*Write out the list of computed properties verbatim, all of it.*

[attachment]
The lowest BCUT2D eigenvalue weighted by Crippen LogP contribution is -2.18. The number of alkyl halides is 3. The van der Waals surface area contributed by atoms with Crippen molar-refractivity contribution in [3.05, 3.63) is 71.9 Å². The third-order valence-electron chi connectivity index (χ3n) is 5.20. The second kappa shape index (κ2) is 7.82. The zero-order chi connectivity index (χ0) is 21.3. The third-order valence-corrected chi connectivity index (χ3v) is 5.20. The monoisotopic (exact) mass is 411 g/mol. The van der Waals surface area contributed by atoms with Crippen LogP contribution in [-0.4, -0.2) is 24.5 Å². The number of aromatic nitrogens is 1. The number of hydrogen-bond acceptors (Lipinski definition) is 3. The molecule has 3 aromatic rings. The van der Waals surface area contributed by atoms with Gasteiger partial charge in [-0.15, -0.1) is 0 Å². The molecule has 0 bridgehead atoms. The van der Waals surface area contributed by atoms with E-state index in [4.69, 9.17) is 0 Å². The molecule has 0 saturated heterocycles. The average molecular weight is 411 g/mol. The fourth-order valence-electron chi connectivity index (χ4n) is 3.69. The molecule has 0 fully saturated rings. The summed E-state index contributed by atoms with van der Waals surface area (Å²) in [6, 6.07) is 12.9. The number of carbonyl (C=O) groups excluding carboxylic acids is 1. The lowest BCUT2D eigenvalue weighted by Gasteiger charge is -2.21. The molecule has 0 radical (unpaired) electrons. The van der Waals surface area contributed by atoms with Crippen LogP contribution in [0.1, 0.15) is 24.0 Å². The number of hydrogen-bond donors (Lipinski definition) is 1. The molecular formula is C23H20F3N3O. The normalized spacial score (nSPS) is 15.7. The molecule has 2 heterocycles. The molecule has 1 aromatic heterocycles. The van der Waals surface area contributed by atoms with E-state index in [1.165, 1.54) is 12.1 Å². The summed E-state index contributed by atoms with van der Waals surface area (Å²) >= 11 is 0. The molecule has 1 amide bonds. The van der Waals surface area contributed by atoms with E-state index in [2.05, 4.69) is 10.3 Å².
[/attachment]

The lowest BCUT2D eigenvalue weighted by Crippen LogP contribution is -2.18. The number of alkyl halides is 3. The van der Waals surface area contributed by atoms with Crippen molar-refractivity contribution in [3.05, 3.63) is 71.9 Å². The third-order valence-electron chi connectivity index (χ3n) is 5.20. The second kappa shape index (κ2) is 7.82. The zero-order chi connectivity index (χ0) is 21.3. The third-order valence-corrected chi connectivity index (χ3v) is 5.20. The monoisotopic (exact) mass is 411 g/mol. The van der Waals surface area contributed by atoms with Crippen LogP contribution in [-0.4, -0.2) is 24.5 Å². The number of aromatic nitrogens is 1. The number of hydrogen-bond acceptors (Lipinski definition) is 3. The molecule has 3 aromatic rings. The van der Waals surface area contributed by atoms with Gasteiger partial charge in [-0.15, -0.1) is 0 Å². The molecule has 0 bridgehead atoms. The van der Waals surface area contributed by atoms with E-state index in [4.69, 9.17) is 0 Å². The molecule has 0 saturated heterocycles. The average molecular weight is 411 g/mol. The fourth-order valence-electron chi connectivity index (χ4n) is 3.69. The molecule has 0 fully saturated rings. The summed E-state index contributed by atoms with van der Waals surface area (Å²) in [6, 6.07) is 12.9. The number of carbonyl (C=O) groups excluding carboxylic acids is 1. The lowest BCUT2D eigenvalue weighted by Gasteiger charge is -2.21. The molecule has 0 radical (unpaired) electrons. The van der Waals surface area contributed by atoms with Crippen LogP contribution in [0.1, 0.15) is 24.0 Å². The number of hydrogen-bond donors (Lipinski definition) is 1. The molecular formula is C23H20F3N3O. The normalized spacial score (nSPS) is 15.7. The molecule has 2 heterocycles. The molecule has 1 aromatic heterocycles. The van der Waals surface area contributed by atoms with E-state index in [1.165, 1.54) is 12.1 Å². The summed E-state index contributed by atoms with van der Waals surface area (Å²) >= 11 is 0. The molecule has 1 amide bonds. The van der Waals surface area contributed by atoms with E-state index in [2.05, 4.69) is 10.3 Å².